Tag: online TV

British TV companies reclaim their content on the Internet

BBC TV

A survey conducted by Deloitte and YouGov reveals that British TV fans are more likely to turn to a network’s site rather than YouTube or iTunes if they miss a show when it airs.

The survey said viewers’ awareness of broadcasters’ on-demand sites, such as the BBC’s U.K. iPlayer service, had overtaken that of both YouTube and iTunes at 84% compared with 76% and 64% respectively.

Deloitte’s media and telecoms partner James Bates said: “In an ironic twist to earlier expectations, broadcasters and independent producers may, in the medium-term, be those that benefit most from online television.

“Broadcasters may increasingly use online television to support their core, traditional objective of maximizing broadcast audience size and quality.”

Bates added that online video clips, distributed via TV companies’ own websites and third-party platforms, spark interest in broadcasters’ shows while catch-up services enable auds to keep up with programs they’ve missed.

This has long been evident in the United States, where networks started coming down on YouTube and other sites that were illegally hosting their programming. In a rather smart move, the major networks partnered to create Hulu, a site supported by commercials that allows viewers to watch their favorite shows on the Internet for free. It’s currently impossible to watch a full episode of an American show on YouTube and few fans want to pay the fee iTunes charges. When watching an episode for free on Hulu or the network’s webpage, the viewer only has to sit through about three minutes of commercials. I’m happy this is working out with Brtish TV fans. The networks just have to hope the writers don’t complain.

“Lost” tops online streamed TV programs

“Lost” and “SNL” are also popular online.

Lost, Saturday Night Live and Grey’s Anatomy were December’s three most popular entertainment TV programs streamed from tagged network websites and embedded network video players, according to VideoCensus data from Nielsen Online (via MarketingCharts).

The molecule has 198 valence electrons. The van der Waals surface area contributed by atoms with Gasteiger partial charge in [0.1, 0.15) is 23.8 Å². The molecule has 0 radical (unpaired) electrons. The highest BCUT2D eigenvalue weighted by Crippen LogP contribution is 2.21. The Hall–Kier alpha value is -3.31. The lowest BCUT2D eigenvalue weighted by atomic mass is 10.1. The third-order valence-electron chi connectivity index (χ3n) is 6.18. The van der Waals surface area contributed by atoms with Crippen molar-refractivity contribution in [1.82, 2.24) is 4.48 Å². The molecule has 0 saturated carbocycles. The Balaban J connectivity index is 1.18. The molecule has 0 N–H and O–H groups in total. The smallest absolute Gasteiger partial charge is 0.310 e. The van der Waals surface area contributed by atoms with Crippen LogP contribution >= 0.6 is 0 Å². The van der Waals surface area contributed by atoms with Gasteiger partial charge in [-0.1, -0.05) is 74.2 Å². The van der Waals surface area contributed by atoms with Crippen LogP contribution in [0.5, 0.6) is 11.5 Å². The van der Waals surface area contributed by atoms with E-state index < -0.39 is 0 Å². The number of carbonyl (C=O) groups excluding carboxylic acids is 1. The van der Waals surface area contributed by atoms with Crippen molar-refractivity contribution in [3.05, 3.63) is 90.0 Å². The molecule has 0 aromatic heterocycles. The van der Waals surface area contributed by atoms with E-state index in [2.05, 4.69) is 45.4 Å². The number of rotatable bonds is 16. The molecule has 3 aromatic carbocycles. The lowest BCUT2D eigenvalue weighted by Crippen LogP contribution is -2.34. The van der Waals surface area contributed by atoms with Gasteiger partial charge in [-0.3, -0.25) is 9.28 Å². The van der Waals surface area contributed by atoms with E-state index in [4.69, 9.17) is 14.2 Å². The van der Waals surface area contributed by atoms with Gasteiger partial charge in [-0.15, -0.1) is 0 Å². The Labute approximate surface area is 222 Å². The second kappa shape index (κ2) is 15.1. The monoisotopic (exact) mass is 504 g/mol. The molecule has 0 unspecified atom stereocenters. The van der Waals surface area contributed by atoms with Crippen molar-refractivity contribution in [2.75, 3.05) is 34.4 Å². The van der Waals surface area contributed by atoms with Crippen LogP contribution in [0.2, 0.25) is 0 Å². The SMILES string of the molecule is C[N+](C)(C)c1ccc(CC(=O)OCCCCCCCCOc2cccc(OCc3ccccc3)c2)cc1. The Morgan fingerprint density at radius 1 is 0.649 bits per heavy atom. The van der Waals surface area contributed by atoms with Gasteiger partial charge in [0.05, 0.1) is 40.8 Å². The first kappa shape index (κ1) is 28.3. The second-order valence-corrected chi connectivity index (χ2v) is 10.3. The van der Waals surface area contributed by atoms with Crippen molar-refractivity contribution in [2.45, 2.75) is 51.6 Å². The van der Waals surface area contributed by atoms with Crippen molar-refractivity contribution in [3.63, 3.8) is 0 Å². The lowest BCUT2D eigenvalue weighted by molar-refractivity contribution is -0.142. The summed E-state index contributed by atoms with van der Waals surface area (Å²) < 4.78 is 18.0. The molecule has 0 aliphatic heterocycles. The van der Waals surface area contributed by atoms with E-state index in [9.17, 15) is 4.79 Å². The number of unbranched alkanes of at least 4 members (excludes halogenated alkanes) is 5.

In its first public release of ratings for online individual TV programs, Nielsen reported that ABC.com’s Lost had 1.4 million unique viewers in December — the most among streamed online broadcast TV network entertainment programs. NBC.com’s Saturday Night Live was a close second, with 1.1 million unique viewers, followed by ABC.com’s Grey’s Anatomy with 879,000 unique viewers in December.

The network websites included were from broadcast networks that had tagged their online offerings: ABC.com, CBS Television, CWTV.com, FOX Broadcasting, and NBC.com. The rankings exclude Hulu, which currently does not report VideoCensus data at the program level.Rankings include unique viewers who viewed a full episode, part of an episode or a program clip during the month.

“As I see it, the broad diversity of top television network entertainment programs online suggests that there is more to online viewership than a simple extension of the TV audience,” said Jon Gibs, VP of media analytics, Nielsen Online. “While the online popularity of some shows, like Grey’s Anatomy suggests that some people are using the internet to catch up on programs they usually watch on TV, the online popularity of other programs like Saturday Night Live, indicates that there is a web audience that might otherwise not watch these programs at all. These viewers are driven by a morning-after water-cooler effect.”

Nielson’s reports are incomplete until they start including numbers from Hulu as well, and we also need information about how these numbers stack up against popular online video sites.

It would have been interesting to see numbers from Novemeber and October, as “SNL” surely led the way with its political coverage.

CBS will relaunch TV.com

paidContent.org is reporting that CBS is relaunching TV.com.

CBS Interactive is relaunching TV.com, hoping to transform the well-named site known for its TV-related community and user-generated content into a serious video destination, paidContent has learned. The full-scale relaunch with new content partners is slated for January but the cosmetic changes will start this week with a new look and logo, according to sources familiar with the plans. TV.com is among the assets CBS (NYSE: CBS) picked up with its $1.8 billion acquisition of CNET last summer. (The other notable non-brand domains: News.com, MP3. com and Radio.com). Despite having the ultimate url and folding in some video through agreements first with CBS and then with Hulu, CNET missed multiple opportunities to grab early advantage. Now it’s playing catchup with a number of competitors, including Hulu and newest challenger Sling.com.

While it’s being talked about by content partners and others as the CBS answer to Hulu.com, that’s not quite the way I think CBS sees it. Hulu.com, launched in beta in late 2007 and for real in March 2008, is a video destination with a solid video search engine and some community elements that have yet to really take off. Launched in 2005, TV.com has been a “digital water cooler” about anything and everything having to do with TV, drawing more than 16 million unique monthly visitors and boasting info about nearly 19,000 shows. As planned, the new version would blend the two by making TV.com into a real video destination, not a place where you happen to watch video, while continuing to build on its community strengths and its depth of content about TV. CBS doesn’t want TV.com to be Hulu—it wants to move beyond Hulu.

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